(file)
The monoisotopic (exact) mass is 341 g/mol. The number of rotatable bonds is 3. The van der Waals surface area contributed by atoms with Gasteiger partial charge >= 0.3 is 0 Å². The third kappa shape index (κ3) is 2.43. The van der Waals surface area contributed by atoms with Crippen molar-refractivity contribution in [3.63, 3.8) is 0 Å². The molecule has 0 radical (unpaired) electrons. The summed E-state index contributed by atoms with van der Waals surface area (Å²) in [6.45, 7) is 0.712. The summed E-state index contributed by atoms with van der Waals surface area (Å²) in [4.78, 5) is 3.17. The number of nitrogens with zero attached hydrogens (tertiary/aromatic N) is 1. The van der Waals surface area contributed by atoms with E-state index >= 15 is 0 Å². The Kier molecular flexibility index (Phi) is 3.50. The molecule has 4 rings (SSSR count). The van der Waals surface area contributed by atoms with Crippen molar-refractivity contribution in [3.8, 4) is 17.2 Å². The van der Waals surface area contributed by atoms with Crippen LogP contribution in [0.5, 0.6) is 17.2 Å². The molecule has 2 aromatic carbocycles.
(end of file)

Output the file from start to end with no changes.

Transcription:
The monoisotopic (exact) mass is 341 g/mol. The number of rotatable bonds is 3. The van der Waals surface area contributed by atoms with Gasteiger partial charge >= 0.3 is 0 Å². The third kappa shape index (κ3) is 2.43. The van der Waals surface area contributed by atoms with Crippen molar-refractivity contribution in [3.63, 3.8) is 0 Å². The molecule has 0 radical (unpaired) electrons. The summed E-state index contributed by atoms with van der Waals surface area (Å²) in [6.45, 7) is 0.712. The summed E-state index contributed by atoms with van der Waals surface area (Å²) in [4.78, 5) is 3.17. The number of nitrogens with zero attached hydrogens (tertiary/aromatic N) is 1. The van der Waals surface area contributed by atoms with E-state index >= 15 is 0 Å². The Kier molecular flexibility index (Phi) is 3.50. The molecule has 4 rings (SSSR count). The van der Waals surface area contributed by atoms with Crippen molar-refractivity contribution in [3.8, 4) is 17.2 Å². The van der Waals surface area contributed by atoms with Crippen LogP contribution in [0.5, 0.6) is 17.2 Å². The molecule has 2 aromatic carbocycles.